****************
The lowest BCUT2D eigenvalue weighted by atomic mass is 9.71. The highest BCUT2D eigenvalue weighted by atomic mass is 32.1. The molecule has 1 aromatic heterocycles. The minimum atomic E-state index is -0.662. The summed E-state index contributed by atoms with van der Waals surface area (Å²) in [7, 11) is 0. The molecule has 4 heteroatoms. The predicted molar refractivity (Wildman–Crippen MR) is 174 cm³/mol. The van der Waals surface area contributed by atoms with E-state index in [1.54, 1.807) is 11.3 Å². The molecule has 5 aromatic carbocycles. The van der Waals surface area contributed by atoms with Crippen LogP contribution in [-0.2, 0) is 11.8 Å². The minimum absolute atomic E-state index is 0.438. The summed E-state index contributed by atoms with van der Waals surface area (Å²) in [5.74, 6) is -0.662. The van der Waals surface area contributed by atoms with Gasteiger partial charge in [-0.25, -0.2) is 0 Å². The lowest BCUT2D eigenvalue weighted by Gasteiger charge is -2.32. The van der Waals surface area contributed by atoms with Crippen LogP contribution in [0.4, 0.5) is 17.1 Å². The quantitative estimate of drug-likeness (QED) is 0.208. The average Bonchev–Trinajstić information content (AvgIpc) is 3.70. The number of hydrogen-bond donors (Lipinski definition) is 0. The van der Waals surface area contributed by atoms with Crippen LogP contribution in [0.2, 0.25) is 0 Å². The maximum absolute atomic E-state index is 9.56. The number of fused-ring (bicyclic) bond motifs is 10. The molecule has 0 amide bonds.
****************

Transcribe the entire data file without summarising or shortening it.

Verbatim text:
The lowest BCUT2D eigenvalue weighted by atomic mass is 9.71. The highest BCUT2D eigenvalue weighted by atomic mass is 32.1. The molecule has 1 aromatic heterocycles. The minimum atomic E-state index is -0.662. The summed E-state index contributed by atoms with van der Waals surface area (Å²) in [7, 11) is 0. The molecule has 4 heteroatoms. The predicted molar refractivity (Wildman–Crippen MR) is 174 cm³/mol. The van der Waals surface area contributed by atoms with E-state index in [1.54, 1.807) is 11.3 Å². The molecule has 5 aromatic carbocycles. The van der Waals surface area contributed by atoms with Crippen LogP contribution in [-0.2, 0) is 11.8 Å². The minimum absolute atomic E-state index is 0.438. The summed E-state index contributed by atoms with van der Waals surface area (Å²) in [5.74, 6) is -0.662. The van der Waals surface area contributed by atoms with Gasteiger partial charge in [-0.25, -0.2) is 0 Å². The lowest BCUT2D eigenvalue weighted by Gasteiger charge is -2.32. The van der Waals surface area contributed by atoms with Crippen LogP contribution in [0.4, 0.5) is 17.1 Å². The quantitative estimate of drug-likeness (QED) is 0.208. The average Bonchev–Trinajstić information content (AvgIpc) is 3.70. The number of hydrogen-bond donors (Lipinski definition) is 0. The van der Waals surface area contributed by atoms with Crippen LogP contribution in [0.2, 0.25) is 0 Å². The maximum absolute atomic E-state index is 9.56. The number of fused-ring (bicyclic) bond motifs is 10. The molecule has 0 amide bonds.